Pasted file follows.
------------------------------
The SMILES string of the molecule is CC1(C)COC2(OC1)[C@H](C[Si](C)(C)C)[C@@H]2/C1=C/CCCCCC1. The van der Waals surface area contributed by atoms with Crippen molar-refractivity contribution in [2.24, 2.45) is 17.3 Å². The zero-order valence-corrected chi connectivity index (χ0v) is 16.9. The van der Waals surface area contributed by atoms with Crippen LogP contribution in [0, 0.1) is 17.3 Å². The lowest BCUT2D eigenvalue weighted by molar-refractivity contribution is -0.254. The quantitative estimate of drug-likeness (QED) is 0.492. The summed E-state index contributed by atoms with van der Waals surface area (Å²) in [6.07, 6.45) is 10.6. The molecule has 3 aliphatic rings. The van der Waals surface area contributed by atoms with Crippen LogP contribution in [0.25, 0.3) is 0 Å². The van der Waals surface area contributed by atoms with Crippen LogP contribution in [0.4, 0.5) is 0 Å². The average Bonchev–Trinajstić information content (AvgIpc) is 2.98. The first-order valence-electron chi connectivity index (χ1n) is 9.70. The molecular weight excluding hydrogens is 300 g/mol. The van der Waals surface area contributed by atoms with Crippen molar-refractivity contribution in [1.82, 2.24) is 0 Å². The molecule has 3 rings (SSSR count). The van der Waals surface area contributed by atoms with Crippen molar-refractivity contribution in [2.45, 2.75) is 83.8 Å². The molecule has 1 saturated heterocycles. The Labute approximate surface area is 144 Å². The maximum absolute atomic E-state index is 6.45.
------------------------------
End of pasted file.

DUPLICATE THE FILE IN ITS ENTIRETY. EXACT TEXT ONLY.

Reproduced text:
The SMILES string of the molecule is CC1(C)COC2(OC1)[C@H](C[Si](C)(C)C)[C@@H]2/C1=C/CCCCCC1. The van der Waals surface area contributed by atoms with Crippen molar-refractivity contribution in [2.24, 2.45) is 17.3 Å². The zero-order valence-corrected chi connectivity index (χ0v) is 16.9. The van der Waals surface area contributed by atoms with Crippen LogP contribution in [0, 0.1) is 17.3 Å². The lowest BCUT2D eigenvalue weighted by molar-refractivity contribution is -0.254. The quantitative estimate of drug-likeness (QED) is 0.492. The summed E-state index contributed by atoms with van der Waals surface area (Å²) in [6.07, 6.45) is 10.6. The molecule has 3 aliphatic rings. The van der Waals surface area contributed by atoms with Crippen LogP contribution in [0.25, 0.3) is 0 Å². The van der Waals surface area contributed by atoms with Crippen LogP contribution in [0.4, 0.5) is 0 Å². The average Bonchev–Trinajstić information content (AvgIpc) is 2.98. The first-order valence-electron chi connectivity index (χ1n) is 9.70. The molecular weight excluding hydrogens is 300 g/mol. The van der Waals surface area contributed by atoms with Crippen molar-refractivity contribution in [1.82, 2.24) is 0 Å². The molecule has 3 rings (SSSR count). The van der Waals surface area contributed by atoms with Crippen molar-refractivity contribution in [2.45, 2.75) is 83.8 Å². The molecule has 1 saturated heterocycles. The Labute approximate surface area is 144 Å². The maximum absolute atomic E-state index is 6.45.